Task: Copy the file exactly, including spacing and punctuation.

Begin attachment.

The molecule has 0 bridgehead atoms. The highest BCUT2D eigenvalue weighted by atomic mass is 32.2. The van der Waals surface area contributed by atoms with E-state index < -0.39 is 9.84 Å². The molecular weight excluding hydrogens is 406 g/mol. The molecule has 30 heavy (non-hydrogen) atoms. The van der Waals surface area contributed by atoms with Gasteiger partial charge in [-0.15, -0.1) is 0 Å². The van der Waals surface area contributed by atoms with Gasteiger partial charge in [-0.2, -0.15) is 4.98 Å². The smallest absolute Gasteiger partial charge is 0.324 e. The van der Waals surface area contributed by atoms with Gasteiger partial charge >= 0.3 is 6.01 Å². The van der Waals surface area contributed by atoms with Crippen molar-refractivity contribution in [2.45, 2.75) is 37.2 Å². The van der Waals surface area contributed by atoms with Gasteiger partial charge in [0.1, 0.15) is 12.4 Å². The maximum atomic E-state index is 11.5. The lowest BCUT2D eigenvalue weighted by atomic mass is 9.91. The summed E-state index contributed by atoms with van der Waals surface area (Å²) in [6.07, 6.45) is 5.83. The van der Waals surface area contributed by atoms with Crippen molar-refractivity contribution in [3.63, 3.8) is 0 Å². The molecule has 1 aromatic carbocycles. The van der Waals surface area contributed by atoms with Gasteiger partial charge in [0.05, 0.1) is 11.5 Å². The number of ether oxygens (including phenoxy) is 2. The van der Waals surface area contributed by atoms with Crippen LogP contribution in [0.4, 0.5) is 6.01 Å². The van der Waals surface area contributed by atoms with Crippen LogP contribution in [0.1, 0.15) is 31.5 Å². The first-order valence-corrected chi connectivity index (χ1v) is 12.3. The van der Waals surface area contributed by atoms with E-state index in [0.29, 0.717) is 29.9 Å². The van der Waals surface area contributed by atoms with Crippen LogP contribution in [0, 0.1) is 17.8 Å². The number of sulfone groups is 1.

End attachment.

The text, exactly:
The molecule has 0 bridgehead atoms. The highest BCUT2D eigenvalue weighted by atomic mass is 32.2. The van der Waals surface area contributed by atoms with E-state index < -0.39 is 9.84 Å². The molecular weight excluding hydrogens is 406 g/mol. The molecule has 30 heavy (non-hydrogen) atoms. The van der Waals surface area contributed by atoms with Gasteiger partial charge in [-0.15, -0.1) is 0 Å². The van der Waals surface area contributed by atoms with Gasteiger partial charge in [-0.2, -0.15) is 4.98 Å². The smallest absolute Gasteiger partial charge is 0.324 e. The van der Waals surface area contributed by atoms with Gasteiger partial charge >= 0.3 is 6.01 Å². The van der Waals surface area contributed by atoms with Crippen molar-refractivity contribution in [2.45, 2.75) is 37.2 Å². The van der Waals surface area contributed by atoms with Gasteiger partial charge in [0.1, 0.15) is 12.4 Å². The maximum atomic E-state index is 11.5. The lowest BCUT2D eigenvalue weighted by atomic mass is 9.91. The summed E-state index contributed by atoms with van der Waals surface area (Å²) in [6.07, 6.45) is 5.83. The van der Waals surface area contributed by atoms with Crippen molar-refractivity contribution in [3.63, 3.8) is 0 Å². The molecule has 1 aromatic carbocycles. The van der Waals surface area contributed by atoms with Gasteiger partial charge in [0.05, 0.1) is 11.5 Å². The number of ether oxygens (including phenoxy) is 2. The van der Waals surface area contributed by atoms with Crippen LogP contribution in [0.4, 0.5) is 6.01 Å². The van der Waals surface area contributed by atoms with Crippen LogP contribution in [0.1, 0.15) is 31.5 Å². The first-order valence-corrected chi connectivity index (χ1v) is 12.3. The van der Waals surface area contributed by atoms with E-state index in [0.29, 0.717) is 29.9 Å². The van der Waals surface area contributed by atoms with Crippen LogP contribution in [0, 0.1) is 17.8 Å². The number of sulfone groups is 1.